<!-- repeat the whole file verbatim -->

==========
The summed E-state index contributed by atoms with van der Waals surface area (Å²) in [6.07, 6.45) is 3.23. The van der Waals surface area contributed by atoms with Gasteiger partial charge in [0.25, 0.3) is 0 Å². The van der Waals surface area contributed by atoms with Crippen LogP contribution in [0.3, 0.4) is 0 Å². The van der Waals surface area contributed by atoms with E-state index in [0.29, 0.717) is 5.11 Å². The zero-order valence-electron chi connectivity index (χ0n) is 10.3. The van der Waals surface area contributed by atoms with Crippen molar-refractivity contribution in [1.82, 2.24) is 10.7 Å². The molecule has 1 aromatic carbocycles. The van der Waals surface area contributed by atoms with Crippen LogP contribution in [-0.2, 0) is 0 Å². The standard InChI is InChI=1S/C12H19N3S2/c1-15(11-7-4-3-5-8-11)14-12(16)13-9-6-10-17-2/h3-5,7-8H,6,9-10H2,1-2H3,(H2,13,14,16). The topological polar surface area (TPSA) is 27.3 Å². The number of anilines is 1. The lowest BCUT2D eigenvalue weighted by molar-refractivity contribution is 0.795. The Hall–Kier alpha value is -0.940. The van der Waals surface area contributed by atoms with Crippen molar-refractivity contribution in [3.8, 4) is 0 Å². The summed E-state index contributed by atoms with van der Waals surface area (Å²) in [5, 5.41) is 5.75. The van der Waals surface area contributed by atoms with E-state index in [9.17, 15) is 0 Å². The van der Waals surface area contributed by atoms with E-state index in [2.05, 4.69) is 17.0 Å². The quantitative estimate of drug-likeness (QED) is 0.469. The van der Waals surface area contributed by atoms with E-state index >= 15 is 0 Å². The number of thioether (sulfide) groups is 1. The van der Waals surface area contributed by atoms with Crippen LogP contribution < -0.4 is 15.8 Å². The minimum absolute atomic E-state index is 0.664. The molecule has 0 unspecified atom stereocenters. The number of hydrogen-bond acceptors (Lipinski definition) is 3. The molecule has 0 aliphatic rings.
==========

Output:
The summed E-state index contributed by atoms with van der Waals surface area (Å²) in [6.07, 6.45) is 3.23. The van der Waals surface area contributed by atoms with Gasteiger partial charge in [0.25, 0.3) is 0 Å². The van der Waals surface area contributed by atoms with Crippen LogP contribution in [0.3, 0.4) is 0 Å². The van der Waals surface area contributed by atoms with E-state index in [0.29, 0.717) is 5.11 Å². The zero-order valence-electron chi connectivity index (χ0n) is 10.3. The van der Waals surface area contributed by atoms with Crippen molar-refractivity contribution in [1.82, 2.24) is 10.7 Å². The molecule has 1 aromatic carbocycles. The van der Waals surface area contributed by atoms with Crippen LogP contribution in [-0.2, 0) is 0 Å². The standard InChI is InChI=1S/C12H19N3S2/c1-15(11-7-4-3-5-8-11)14-12(16)13-9-6-10-17-2/h3-5,7-8H,6,9-10H2,1-2H3,(H2,13,14,16). The topological polar surface area (TPSA) is 27.3 Å². The number of anilines is 1. The lowest BCUT2D eigenvalue weighted by molar-refractivity contribution is 0.795. The Hall–Kier alpha value is -0.940. The van der Waals surface area contributed by atoms with Crippen molar-refractivity contribution in [3.8, 4) is 0 Å². The summed E-state index contributed by atoms with van der Waals surface area (Å²) in [5, 5.41) is 5.75. The van der Waals surface area contributed by atoms with E-state index in [9.17, 15) is 0 Å². The van der Waals surface area contributed by atoms with E-state index in [2.05, 4.69) is 17.0 Å². The quantitative estimate of drug-likeness (QED) is 0.469. The van der Waals surface area contributed by atoms with E-state index >= 15 is 0 Å². The number of thioether (sulfide) groups is 1. The van der Waals surface area contributed by atoms with Crippen LogP contribution < -0.4 is 15.8 Å². The minimum absolute atomic E-state index is 0.664. The molecule has 0 unspecified atom stereocenters. The number of hydrogen-bond acceptors (Lipinski definition) is 3. The molecule has 0 aliphatic rings.